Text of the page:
Nikolai Alekseevich Skrypnik
Skrypnik, Nikolai Alekseevich
Born Jan. 13 (25), 1872, in the village and railroad station of Iasinovataia, now a city in Donetsk Oblast; died July 7, 1933, in Kharkov. Soviet state and party figure. Academician of the Academy of Sciences of the Byelorussian SSR (1928) and Academician of the Academy of Sciences of the Ukrainian SSR (1929). Member of the Communist Party from 1897.
The son of a railroad clerk, Skrypnik enrolled at the St. Petersburg Institute of Technology in 1900. Here he joined a Social-Democratic group of Rabochee Znamia; he was arrested in 1901 and exiled to Ekaterinoslav (present-day Dnepropetrovsk). From 1901 he was an Iskra agent and worked in St. Petersburg, Ekaterinburg (present-day Sverdlovsk), Tsaritsyn (present-day Volgograd), Saratov, Samara (present-day Kuibyshev), and Odessa. In 1905 he was a delegate to the Third Congress of the RSDLP. In the same year he became secretary of the St. Petersburg committee of the RSDLP and a member of the Riga committee of the RSDLP. He was sentenced in absentia to death for organizing an armed uprising.
Skrypnik subsequently conducted party work in Krasnoiarsk, the Ukraine, the Volga Region, St. Petersburg, and Moscow. In 1909 he represented the Urals party organization at a meeting of the expanded editorial board of the Bolshevik newspaper Proletarii in Paris. In 1913, in St. Petersburg, he was editor of the journal Voprosy strakhovaniia, and from 1914 he was on the editorial board of Pravda. Skrypnik was arrested 15 times, exiled seven times, and escaped from exile five times.
After the February Revolution of 1917, Skrypnik was secretary and chairman of the Central Council of Factory Trade Union Committees in Petrograd and a member of the first convocation of the Central Executive Committee. He was a delegate to the Sixth Congress of the RSDLP(B) and was elected a candidate member of the Central Committee. During the October armed uprising he was a member of the Petrograd Military Revolutionary Committee. He was a delegate to the Second All-Russian Congress of Soviets and a member of the All-Russian Central Executive Committee. In December 1917, Skrypnik was named people’s secretary of labor and industry of the Ukraine. In 1918 he was a member of the board of the All-Russian Extraordinary Commission and head of the section on combating counterrevolution. He was also chairman of the Soviet government of the Ukraine and people’s commissar for foreign affairs of the Ukraine, and he headed the Organization Bureau for the convocation of the First Congress of the Communist Party (Bolshevik) of the Ukraine.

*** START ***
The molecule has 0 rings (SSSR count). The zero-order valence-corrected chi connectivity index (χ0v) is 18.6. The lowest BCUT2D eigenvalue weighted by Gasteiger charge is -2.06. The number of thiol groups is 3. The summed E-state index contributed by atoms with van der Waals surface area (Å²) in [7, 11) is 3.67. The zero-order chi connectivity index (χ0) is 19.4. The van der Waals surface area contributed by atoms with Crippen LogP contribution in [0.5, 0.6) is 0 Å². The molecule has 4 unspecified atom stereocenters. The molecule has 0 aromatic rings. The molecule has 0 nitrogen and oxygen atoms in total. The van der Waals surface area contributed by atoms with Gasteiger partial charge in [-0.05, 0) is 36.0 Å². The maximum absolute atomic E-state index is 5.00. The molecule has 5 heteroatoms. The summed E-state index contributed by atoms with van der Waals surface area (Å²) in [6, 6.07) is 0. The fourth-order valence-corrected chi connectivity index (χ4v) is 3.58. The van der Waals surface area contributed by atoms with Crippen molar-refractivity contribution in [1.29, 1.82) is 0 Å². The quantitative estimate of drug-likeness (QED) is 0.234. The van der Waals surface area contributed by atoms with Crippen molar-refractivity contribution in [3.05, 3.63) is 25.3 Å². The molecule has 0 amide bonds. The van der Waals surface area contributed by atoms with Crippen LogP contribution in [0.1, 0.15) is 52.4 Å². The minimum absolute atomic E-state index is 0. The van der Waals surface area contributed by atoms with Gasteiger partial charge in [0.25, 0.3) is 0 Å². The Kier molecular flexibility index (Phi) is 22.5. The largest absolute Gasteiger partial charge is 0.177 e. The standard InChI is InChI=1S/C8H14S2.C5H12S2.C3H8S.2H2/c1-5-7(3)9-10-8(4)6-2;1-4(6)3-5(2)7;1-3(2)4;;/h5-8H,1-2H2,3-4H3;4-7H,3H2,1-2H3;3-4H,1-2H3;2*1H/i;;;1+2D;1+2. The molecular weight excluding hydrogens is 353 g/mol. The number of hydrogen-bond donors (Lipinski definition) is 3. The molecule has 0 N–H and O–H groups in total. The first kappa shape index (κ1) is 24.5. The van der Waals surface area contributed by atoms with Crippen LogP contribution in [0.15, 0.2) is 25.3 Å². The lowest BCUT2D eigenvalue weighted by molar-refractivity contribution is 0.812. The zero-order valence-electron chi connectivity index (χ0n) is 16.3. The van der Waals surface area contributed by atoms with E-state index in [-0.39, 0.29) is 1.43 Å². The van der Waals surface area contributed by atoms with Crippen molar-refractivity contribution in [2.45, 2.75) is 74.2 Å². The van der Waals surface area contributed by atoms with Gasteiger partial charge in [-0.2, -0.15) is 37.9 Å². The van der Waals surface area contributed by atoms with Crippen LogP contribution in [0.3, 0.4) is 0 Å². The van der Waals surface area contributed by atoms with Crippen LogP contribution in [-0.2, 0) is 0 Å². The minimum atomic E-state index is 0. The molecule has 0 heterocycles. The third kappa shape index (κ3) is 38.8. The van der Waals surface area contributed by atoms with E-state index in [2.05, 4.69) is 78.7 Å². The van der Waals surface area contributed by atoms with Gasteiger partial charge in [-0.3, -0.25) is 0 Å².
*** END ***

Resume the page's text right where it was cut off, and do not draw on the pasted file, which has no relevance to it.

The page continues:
From 1919 to 1921, Skrypnik was people’s commissar for state control and people’s commissar for the workers’ and peasants’ inspection of the Ukrainian SSR; at the same time, he was the head of special departments in the Red Army. From July 1921 he was people’s commissar for internal affairs, and from 1922 to 1927, people’s commissar for justice and procurator-general of the Ukrainian SSR. From 1927 to 1933 he was people’s commissar for education of the Ukrainian SSR. Beginning in February 1933, Skrypnik was deputy chairman of the Council of People’s Commissars and chairman of the State Planning Committee of the Ukrainian SSR.
Skrypnik was a delegate to the Ninth through Sixteenth Congresses of the ACP(B). At the Twelfth through Fourteenth Congresses, he was elected a candidate member of the Central Committee, and at the Fifteenth and Sixteenth Congresses, a full member of the Central Committee. Skrypnik was a delegate to the First through Sixth Congresses of the Comintern; at the Sixth Congress, he was elected to its Executive Committee. He was a member of the Central Committee of the Communist Party (Bolshevik) of the Ukraine and of the committee’s Politburo. Skrypnik was also a member of the Central Executive Committee of the USSR, and, from 1927, chairman of the Soviet of Nationalities of the USSR. He was a member of the-Presidium of the All-Ukrainian Central Executive Committee. Skrypnik was awarded two orders.
REFERENCESLenin, V. I. Poln. sobr. soch., 5th ed. (See Spravochnyi tom, part 2, p. 473.)
Babko, Iu. Soldat partii. Kiev, 1962.
Babko, Iu. V., and I. O. Bilokobyl’s’kyi. M. O. Skrypnyk. Kiev, 1967.
Beliaev, V. “Besstrashnyi, neulovimyi.” In the collection U istokov partii, 2nd ed. Moscow, 1969.